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U.S. Issues Sanctions Against Three Burmese Gem Companies February 16, 2021 (0 comments)


Washington, DC—In the wake of the February 1 coup in Myanmar, three Burmese gem companies face new U.S. sanctions. The White House on February 11 announced financial and economic sanctions against the Burmese military, its leaders, and their business interests, which include the three companies believed to be wholly-owned subsidiaries of a conglomerate owned or controlled by the Burmese military. The three companies are Myanmar Ruby Enterprise and Myanmar Imperial Jade Co., LTD. Image: a 6.41-ct Burmese ruby set in 18k yellow and white gold and diamonds sold for 21,955,000 HKD (US $2,831,840) at Sotheby’s Hong Kong in October 2020.

If this sounds very familiar, it should. U.S. sanctions against Myanmar began in 2008, under then-president George W. Bush, who signed the Tom Lantos Block Burmese JADE Act into law in response to human rights violations there, and effectively barred rubies, jade, or any other Burmese gems from entering the United States. The five-year act originally was set to expire in 2013, but at that time former president Barack Obama reinstated it until substantive progress in advancing democracy and human rights over the next few years led to his lifting the ban in 2016

But in 2019, bad behavior put Burmese officials back on U.S. radar. The Treasury Department under former president Donald Trump issued new financial sanctions against senior commanders in the Myanmar military, citing two years’ worth of crimes against humanity and other human rights abuses, especially ethnic cleansing of Rohingya Muslims. Those sanctions were largely financial and didn’t include gems.

Now gems are back in the spotlight. At press time, the three companies cited are the only Burmese gem dealers impacted, but more may be added—or, if the leaders of the coup back down, president Joe Biden said even these new sanctions need not be permanent.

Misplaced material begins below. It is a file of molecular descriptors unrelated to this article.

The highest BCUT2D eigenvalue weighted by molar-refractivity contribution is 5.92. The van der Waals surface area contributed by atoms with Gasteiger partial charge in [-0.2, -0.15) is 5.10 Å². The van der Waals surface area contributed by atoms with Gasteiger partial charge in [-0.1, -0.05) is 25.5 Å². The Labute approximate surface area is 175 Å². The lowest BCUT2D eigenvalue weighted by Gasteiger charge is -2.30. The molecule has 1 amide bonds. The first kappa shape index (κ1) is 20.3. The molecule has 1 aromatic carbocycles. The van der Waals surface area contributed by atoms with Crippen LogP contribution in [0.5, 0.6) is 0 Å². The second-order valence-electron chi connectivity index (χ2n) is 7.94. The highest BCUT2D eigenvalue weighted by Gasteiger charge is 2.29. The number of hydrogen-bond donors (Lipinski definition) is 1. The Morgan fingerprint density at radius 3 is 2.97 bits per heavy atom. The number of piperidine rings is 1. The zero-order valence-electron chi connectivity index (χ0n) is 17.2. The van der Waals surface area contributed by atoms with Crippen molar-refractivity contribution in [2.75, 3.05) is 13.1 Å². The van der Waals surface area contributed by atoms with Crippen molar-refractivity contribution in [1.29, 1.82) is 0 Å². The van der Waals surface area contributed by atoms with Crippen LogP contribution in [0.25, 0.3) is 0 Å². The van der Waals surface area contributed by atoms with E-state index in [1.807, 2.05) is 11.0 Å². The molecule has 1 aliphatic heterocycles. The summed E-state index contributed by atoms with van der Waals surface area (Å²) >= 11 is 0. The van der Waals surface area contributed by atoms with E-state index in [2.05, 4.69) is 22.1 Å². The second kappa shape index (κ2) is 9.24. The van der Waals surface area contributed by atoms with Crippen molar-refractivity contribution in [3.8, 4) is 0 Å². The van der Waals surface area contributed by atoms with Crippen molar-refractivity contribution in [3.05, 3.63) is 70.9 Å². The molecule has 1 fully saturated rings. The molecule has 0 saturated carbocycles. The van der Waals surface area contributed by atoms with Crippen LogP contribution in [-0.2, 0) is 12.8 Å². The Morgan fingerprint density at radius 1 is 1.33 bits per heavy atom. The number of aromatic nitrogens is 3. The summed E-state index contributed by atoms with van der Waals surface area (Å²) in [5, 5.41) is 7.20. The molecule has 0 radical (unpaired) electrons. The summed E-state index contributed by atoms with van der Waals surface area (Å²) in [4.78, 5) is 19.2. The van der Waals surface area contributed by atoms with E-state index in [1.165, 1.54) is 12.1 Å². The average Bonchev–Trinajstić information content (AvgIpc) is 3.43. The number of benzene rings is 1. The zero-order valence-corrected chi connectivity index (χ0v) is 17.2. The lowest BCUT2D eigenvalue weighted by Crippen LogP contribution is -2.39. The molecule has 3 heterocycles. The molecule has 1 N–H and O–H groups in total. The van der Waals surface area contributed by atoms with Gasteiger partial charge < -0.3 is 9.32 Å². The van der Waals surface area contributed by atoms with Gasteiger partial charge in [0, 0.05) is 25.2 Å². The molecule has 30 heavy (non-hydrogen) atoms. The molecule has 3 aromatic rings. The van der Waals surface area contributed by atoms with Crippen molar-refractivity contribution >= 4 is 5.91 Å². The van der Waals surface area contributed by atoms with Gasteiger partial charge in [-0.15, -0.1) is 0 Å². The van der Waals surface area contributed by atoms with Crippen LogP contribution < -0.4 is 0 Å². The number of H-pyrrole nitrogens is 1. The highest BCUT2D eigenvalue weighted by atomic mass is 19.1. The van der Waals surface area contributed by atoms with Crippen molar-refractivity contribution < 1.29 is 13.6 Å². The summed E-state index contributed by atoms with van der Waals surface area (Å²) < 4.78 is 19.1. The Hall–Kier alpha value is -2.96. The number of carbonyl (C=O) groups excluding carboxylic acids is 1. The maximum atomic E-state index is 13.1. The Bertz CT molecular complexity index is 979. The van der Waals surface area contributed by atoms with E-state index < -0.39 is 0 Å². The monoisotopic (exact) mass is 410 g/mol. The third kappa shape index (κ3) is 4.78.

“Burma’s military should immediately restore power to the democratically elected government, end the state of emergency, release all those unjustly detained, and ensure peaceful protestors are not met with violence.  The results of Burma’s November 8, 2021 elections must be respected, and Parliament should be convened at the earliest opportunity,” said the White House statement.

In the meantime, a statement from the Jewelers' Vigilance Committee says, "All U.S. businesses are now prohibited from doing business with these three entities which cover much of Myanmar’s existing colored gemstone trade. The U.S. government made this policy decision because these entities are directly connected to the military leaders who undertook the coup. The covered people and business entities have now been added to the Office of Foreign Asset Control (OFAC) Specially-Designated Nationals (SDN) list.
If your business currently deals in gemstones originating in Myanmar (Burma), you should determine whether you are dealing in gemstones that have come through these entities and immediately cease doing business with these entities.  You may not use the U.S. banking system to engage in business with people or businesses on the OFAC SDN list."

Routinely, the JVC advises everyone in the jewelry industry to know their suppliers and ask who their suppliers deal with all the way up the supply chain, to ensure that none are doing business even indirectly with either these sanctioned companies or in general with any other entities who may be engaged in illegal or unethical practices. 

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